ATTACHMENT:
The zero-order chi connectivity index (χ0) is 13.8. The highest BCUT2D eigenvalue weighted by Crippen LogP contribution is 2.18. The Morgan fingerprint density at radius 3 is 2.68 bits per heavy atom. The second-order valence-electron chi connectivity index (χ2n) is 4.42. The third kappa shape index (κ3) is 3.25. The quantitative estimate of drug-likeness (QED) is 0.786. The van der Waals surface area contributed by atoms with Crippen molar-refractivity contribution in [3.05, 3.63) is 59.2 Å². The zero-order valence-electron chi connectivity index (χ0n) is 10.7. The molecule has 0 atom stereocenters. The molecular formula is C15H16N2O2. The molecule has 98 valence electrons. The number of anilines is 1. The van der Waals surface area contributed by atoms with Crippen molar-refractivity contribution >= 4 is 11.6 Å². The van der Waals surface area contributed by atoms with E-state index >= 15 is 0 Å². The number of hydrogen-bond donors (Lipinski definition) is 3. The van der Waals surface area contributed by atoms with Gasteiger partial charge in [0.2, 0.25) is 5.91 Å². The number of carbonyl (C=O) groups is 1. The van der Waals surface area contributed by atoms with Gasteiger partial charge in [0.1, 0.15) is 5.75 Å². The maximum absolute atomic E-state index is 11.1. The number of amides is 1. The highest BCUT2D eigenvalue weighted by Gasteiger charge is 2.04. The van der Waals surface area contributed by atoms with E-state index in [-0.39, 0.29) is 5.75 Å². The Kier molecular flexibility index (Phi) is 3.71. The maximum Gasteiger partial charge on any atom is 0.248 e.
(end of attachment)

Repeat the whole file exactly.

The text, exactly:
The zero-order chi connectivity index (χ0) is 13.8. The highest BCUT2D eigenvalue weighted by Crippen LogP contribution is 2.18. The Morgan fingerprint density at radius 3 is 2.68 bits per heavy atom. The second-order valence-electron chi connectivity index (χ2n) is 4.42. The third kappa shape index (κ3) is 3.25. The quantitative estimate of drug-likeness (QED) is 0.786. The van der Waals surface area contributed by atoms with Crippen molar-refractivity contribution in [3.05, 3.63) is 59.2 Å². The zero-order valence-electron chi connectivity index (χ0n) is 10.7. The molecule has 0 atom stereocenters. The molecular formula is C15H16N2O2. The molecule has 98 valence electrons. The number of anilines is 1. The van der Waals surface area contributed by atoms with Crippen molar-refractivity contribution >= 4 is 11.6 Å². The van der Waals surface area contributed by atoms with E-state index >= 15 is 0 Å². The number of hydrogen-bond donors (Lipinski definition) is 3. The van der Waals surface area contributed by atoms with Gasteiger partial charge in [0.2, 0.25) is 5.91 Å². The number of carbonyl (C=O) groups is 1. The van der Waals surface area contributed by atoms with Gasteiger partial charge in [0.1, 0.15) is 5.75 Å². The maximum absolute atomic E-state index is 11.1. The number of amides is 1. The highest BCUT2D eigenvalue weighted by Gasteiger charge is 2.04. The van der Waals surface area contributed by atoms with E-state index in [-0.39, 0.29) is 5.75 Å². The Kier molecular flexibility index (Phi) is 3.71. The maximum Gasteiger partial charge on any atom is 0.248 e.